The 2001 Test series will always have a significant place in Indian cricket history. In addition to establishing Sourav Ganguly as captain, Team India’s historic series victory over Australia also instilled confidence in the team. The three-match series was heavily favored to be won by Australia.

The all-conquering Australian team had won 15 Tests in a row before arriving in India. In addition, it appeared as though the visitors would easily defeat the hosts in the subsequent two Tests after they defeated India by ten wickets in the first Test in Mumbai.

However, everyone was taken aback when the team led by Sourav Ganguly defeated Australia in the subsequent two games to win the series. Also remembered are the mind games played by Sourav Ganguly in the series. With his strategies, the former captain of India had been able to get under Waugh, his Australian counterpart.

Waugh has stated a number of times that he was irritated by Sourav Ganguly in the 2001 series because he was always late for the toss. The former Australian batsman has maintained that the India star’s behavior was inappropriate.

Ganguly maintained that it was an accident as he left his blazer in the dressing room.

‘It was an accident actually. In the first Test match, I left my blazer in the dressing room. They were such a good side and I was really nervous in that series because it was my first big series as captain. Last 25-30 years I haven’t seen a team as good as Australia I that generation. Initially, I forgot my blazer in the first test but then I realized that he reacted to it. It was working on them, working on the team, and how they went about their jobs. They were a bit grumpy with all that and it worked for us as we won the series 2-1,”

Ganguly told Mayank Agarwal in the the latest episode of ‘Open Nets with Mayank’.
  1. Umpire Decision Review System Controversy (UDRS) (2008)
Border-Gavaskar Trophy: 5 Biggest controversies of all time
A final day draw full of controversy

The Indian cricket team’s 2007–08 summer tour of Australia included the Second Test, a five-day Test match at the Sydney Cricket Ground from January 2 to January 6. At the end of the fifth day, Australia won by 122 runs with minutes left.

The international umpires Steve Bucknor and Mark Benson made a lot of bad decisions during the match, and Australian players, including Adam Gilchrist, who is known for being fair, and Harbhajan Singh, were accused of not being good sportsmen. Some commentators suggested that the errors made by the umpires had a significant impact on the course of the match, which ended in a dramatic defeat for the Indian team in the final ten minutes of the five-day contest.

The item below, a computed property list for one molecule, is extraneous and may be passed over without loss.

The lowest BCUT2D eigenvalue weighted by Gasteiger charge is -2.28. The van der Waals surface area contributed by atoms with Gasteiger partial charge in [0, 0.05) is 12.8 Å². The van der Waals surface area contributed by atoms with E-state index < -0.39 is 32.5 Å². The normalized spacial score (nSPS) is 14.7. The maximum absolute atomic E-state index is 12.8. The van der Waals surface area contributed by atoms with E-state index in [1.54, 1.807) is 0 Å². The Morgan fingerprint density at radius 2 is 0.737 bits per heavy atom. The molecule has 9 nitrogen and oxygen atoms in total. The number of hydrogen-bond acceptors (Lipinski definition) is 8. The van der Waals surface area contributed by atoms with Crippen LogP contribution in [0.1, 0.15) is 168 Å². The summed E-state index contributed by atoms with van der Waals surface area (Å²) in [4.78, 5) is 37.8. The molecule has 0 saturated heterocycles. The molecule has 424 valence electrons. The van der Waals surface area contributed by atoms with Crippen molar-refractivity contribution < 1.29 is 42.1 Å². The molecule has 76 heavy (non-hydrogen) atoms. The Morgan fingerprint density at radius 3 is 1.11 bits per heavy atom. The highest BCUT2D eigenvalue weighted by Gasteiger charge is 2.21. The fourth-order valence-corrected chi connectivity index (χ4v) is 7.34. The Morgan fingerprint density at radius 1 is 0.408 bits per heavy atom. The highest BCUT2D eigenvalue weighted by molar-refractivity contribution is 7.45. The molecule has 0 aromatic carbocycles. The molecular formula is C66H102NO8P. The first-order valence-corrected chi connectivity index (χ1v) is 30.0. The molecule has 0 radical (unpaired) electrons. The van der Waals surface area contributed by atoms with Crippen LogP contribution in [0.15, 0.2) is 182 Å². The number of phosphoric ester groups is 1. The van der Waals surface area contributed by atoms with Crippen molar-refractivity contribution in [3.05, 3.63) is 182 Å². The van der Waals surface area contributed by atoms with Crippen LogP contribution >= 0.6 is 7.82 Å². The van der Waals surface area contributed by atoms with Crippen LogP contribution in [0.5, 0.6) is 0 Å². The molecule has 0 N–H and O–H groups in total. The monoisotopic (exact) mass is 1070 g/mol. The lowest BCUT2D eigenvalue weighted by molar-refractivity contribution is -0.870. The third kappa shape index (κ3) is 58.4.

The outcome not only ensured that Australia would retain the Border–Gavaskar Trophy, but it also enabled Ricky Ponting’s team to win 16 consecutive Tests, equaling the previous record set by Steve Waugh’s Australia. Parts of the media referred to the controversy as “Bollyline,” a play on the 1930s scuffle “Bodyline.” The name, which is a portmanteau of “Bollywood” and “Bodyline,” was meant as a joke; however, by referring to “Bollyline,” it hints at the potential seriousness of the rift that exists between Indians and Australians. Indeed, the incident “now has the potential to affect relations between the countries,” as stated by Steve Waugh.

The Test itself was tightly fought, which set up the fifth (final) day of the match, in which either team could have won, but it was most likely to draw. Every day of the match saw centuries scored by batsmen. In the first innings, Brett Lee picked up five wickets and three four-wicket hauls. Michael Clarke and Anil Kumble each scored a hat trick at different points in the game. Andrew Symonds, an all-rounder, was in the thick of the action, scoring 3/51 in India’s second innings and scoring 162* and 61 runs with the bat. The honor of the man of the match went to Symonds.

  1. DRS Controversy (2017)
Border-Gavaskar Trophy: 5 Biggest controversies of all time
Steve Smith goes through a brainfade in Bangalore